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Author Hart, Jeffrey, 1930-2019.
Title The making of the American conservative mind : National review and its times / Jeffrey Hart.
Imprint Wilmington, Del. : ISI Books, 2005.

Author Hart, Jeffrey, 1930-2019.
Subject National review -- History.
Conservatism -- United States -- History -- 20th century.
Political culture -- United States -- History -- 20th century.
United States -- Politics and government -- 20th century.
Add Title American conservative mind
Description xiii, 394 pages, 8 unnumbered pages of plates : illustrations ; 25 cm
Bibliography Note Includes bibliographical references and index.
Contents 1. William F. Buckley, Jr.: present at the creation -- 2. James Burnham: power -- 3. Willmoore Kendall: perhaps, too, too -- 4. Russell Kirk vs. Frank Meyer -- 5. Arriving talent -- 6. 1956: NR's education begins -- 7. McCarthy: National Review's populist agon -- 8. National Review and the Black Revolution -- 9. National Review and religion -- 10. JFK: the nightingale's song -- 11. The Goldwater revolution -- 12. The John Birch Society: a menace -- 13. Farewell, Willmoore -- 14. Not all the way with LBJ -- 15. Nixon: the perfect campaign -- 16. Nixon: in the arena -- 17. Watergate: Nixon x-rayed -- 18. Meyer sets the bar high -- 19. Ford transition: populism growls at NR -- 20. Reagan to Ford to Carter: bouncing ball -- 21. What we all worked for -- 22. Reagan: the world transformed -- 23. Bush One: train wreck -- 24. Bill Clinton: was it better than it looked? -- 25. George W. Bush: transformative president -- 26. The American conservative mind: where we are now.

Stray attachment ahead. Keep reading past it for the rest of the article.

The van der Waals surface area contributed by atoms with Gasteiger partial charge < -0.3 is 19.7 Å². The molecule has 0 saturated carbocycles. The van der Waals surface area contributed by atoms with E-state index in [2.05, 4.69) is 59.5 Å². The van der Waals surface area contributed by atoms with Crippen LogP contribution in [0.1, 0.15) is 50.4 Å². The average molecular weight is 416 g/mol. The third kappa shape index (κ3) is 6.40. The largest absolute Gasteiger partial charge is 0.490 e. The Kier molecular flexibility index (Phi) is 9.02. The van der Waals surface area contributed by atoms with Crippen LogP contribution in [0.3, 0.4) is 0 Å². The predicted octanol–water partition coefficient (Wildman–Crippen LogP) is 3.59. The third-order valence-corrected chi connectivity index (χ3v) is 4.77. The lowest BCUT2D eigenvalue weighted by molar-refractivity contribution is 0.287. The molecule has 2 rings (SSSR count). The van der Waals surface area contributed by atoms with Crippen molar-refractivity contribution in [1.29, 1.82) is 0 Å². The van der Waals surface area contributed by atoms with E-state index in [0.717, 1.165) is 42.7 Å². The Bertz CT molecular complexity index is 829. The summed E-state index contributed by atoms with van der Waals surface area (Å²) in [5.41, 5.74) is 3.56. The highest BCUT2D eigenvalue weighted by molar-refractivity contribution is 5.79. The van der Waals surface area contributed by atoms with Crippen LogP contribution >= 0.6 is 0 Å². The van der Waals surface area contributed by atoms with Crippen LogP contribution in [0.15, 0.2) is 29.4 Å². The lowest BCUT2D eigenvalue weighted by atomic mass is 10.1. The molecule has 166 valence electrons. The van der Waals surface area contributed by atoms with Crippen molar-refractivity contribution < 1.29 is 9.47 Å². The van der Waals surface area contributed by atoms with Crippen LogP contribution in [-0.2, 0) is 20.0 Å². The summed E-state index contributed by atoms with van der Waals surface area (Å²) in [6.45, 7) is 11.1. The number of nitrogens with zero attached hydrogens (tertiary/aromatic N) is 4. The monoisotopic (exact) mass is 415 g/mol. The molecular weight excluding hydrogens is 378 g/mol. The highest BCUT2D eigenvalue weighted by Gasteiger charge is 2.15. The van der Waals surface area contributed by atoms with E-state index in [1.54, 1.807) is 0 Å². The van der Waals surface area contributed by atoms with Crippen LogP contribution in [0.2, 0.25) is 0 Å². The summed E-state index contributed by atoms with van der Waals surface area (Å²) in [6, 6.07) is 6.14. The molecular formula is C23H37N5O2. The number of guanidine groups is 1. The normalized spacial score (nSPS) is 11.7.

Summary National Review has been the leading conservative national magazine since it was founded in 1955, and in that capacity it has played a decisive role in shaping the conservative movement in the United States. Here, senior editor Hart provides an authoritative history of how the magazine has come to define and defend conservatism for the past fifty years. He also gives a firsthand account of the thought and sometimes colorful personalities--including James Burnham, Willmoore Kendall, Russell Kirk, Frank Meyer, William Rusher, Priscilla Buckley, Gerhart Niemeyer, and, of course, the magazine's founder, William F. Buckley Jr.--who contributed to National Review's life and wide influence. As Hart sees it, the magazine has regularly veered between ideology and a "politics of reality." Its catholicity and originality--attributable to Buckley's magnanimity and sense of showmanship--has made the magazine the most interesting of its kind in the nation, concludes Hart.--From publisher description.
ISBN 1932236813
OCLC # 62875113
Table of Contents
1William F. Buckley Jr. : present at the creation1
2James Burnham : power15
3Willmore Kendall : perhaps too, too29
4Russell Kirk vs. Frank Meyer41
5Arriving talent53
61956 : NR's education begins65
7McCarthy : National Review's populist agon83
8National Review and the black revolution97
9National Review and religion109
10JKF : the nightingale's song125
11The Goldwater revolution139
12The John Birch Society : a menace153
13Farewell, Willmoore161
14Not all the way with LBJ171
15Nixon : the perfect campaign189
16Nixon : in the arena199
17Watergate : Nixon X-rayed211
18Meyer sets the bar high225
19Ford transition : populism growls at NR233
20Reagan to Ford to Carter : bouncing ball247
21What we all worked for259
22Reagan : the world transformed269
23Bush one : train wreck309
24Bill Clinton : was it better than it looked?327
25Geroge W. Bush : transformative president347
26The American conservative mind : where we are now359

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